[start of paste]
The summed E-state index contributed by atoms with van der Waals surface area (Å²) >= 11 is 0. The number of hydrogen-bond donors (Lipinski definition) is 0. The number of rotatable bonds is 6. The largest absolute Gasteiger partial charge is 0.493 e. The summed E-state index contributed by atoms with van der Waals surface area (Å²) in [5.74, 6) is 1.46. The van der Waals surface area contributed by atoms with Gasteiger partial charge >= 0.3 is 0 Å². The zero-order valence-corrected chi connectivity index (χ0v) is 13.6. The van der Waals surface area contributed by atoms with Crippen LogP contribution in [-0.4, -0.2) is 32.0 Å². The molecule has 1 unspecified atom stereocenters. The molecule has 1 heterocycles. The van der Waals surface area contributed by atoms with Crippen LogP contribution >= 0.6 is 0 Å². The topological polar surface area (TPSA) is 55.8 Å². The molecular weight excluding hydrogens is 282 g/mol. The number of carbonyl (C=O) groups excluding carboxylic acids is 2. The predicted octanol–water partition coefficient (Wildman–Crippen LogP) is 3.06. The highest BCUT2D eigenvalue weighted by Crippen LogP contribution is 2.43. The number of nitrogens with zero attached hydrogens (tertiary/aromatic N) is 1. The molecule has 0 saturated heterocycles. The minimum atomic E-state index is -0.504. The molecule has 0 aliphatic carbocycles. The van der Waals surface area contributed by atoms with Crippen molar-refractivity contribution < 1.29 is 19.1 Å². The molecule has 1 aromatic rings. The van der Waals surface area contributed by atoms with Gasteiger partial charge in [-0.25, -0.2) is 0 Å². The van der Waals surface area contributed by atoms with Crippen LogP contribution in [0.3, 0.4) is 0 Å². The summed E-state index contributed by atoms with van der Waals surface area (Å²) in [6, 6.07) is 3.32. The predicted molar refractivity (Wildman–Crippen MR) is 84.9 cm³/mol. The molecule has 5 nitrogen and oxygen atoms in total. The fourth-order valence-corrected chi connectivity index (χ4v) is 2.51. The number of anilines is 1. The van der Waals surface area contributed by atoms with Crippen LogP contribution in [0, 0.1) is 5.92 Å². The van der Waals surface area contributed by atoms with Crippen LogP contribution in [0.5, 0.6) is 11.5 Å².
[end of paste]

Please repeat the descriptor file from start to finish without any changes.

The summed E-state index contributed by atoms with van der Waals surface area (Å²) >= 11 is 0. The number of hydrogen-bond donors (Lipinski definition) is 0. The number of rotatable bonds is 6. The largest absolute Gasteiger partial charge is 0.493 e. The summed E-state index contributed by atoms with van der Waals surface area (Å²) in [5.74, 6) is 1.46. The van der Waals surface area contributed by atoms with Gasteiger partial charge >= 0.3 is 0 Å². The zero-order valence-corrected chi connectivity index (χ0v) is 13.6. The van der Waals surface area contributed by atoms with Crippen LogP contribution in [-0.4, -0.2) is 32.0 Å². The molecule has 1 unspecified atom stereocenters. The molecule has 1 heterocycles. The van der Waals surface area contributed by atoms with Crippen LogP contribution >= 0.6 is 0 Å². The topological polar surface area (TPSA) is 55.8 Å². The molecular weight excluding hydrogens is 282 g/mol. The number of carbonyl (C=O) groups excluding carboxylic acids is 2. The predicted octanol–water partition coefficient (Wildman–Crippen LogP) is 3.06. The highest BCUT2D eigenvalue weighted by Crippen LogP contribution is 2.43. The number of nitrogens with zero attached hydrogens (tertiary/aromatic N) is 1. The molecule has 0 saturated heterocycles. The minimum atomic E-state index is -0.504. The molecule has 0 aliphatic carbocycles. The van der Waals surface area contributed by atoms with Crippen molar-refractivity contribution < 1.29 is 19.1 Å². The molecule has 1 aromatic rings. The van der Waals surface area contributed by atoms with Gasteiger partial charge in [-0.25, -0.2) is 0 Å². The van der Waals surface area contributed by atoms with Crippen LogP contribution in [0.3, 0.4) is 0 Å². The summed E-state index contributed by atoms with van der Waals surface area (Å²) in [6, 6.07) is 3.32. The predicted molar refractivity (Wildman–Crippen MR) is 84.9 cm³/mol. The molecule has 5 nitrogen and oxygen atoms in total. The fourth-order valence-corrected chi connectivity index (χ4v) is 2.51. The number of anilines is 1. The van der Waals surface area contributed by atoms with Crippen LogP contribution in [0, 0.1) is 5.92 Å². The van der Waals surface area contributed by atoms with Crippen LogP contribution in [0.5, 0.6) is 11.5 Å².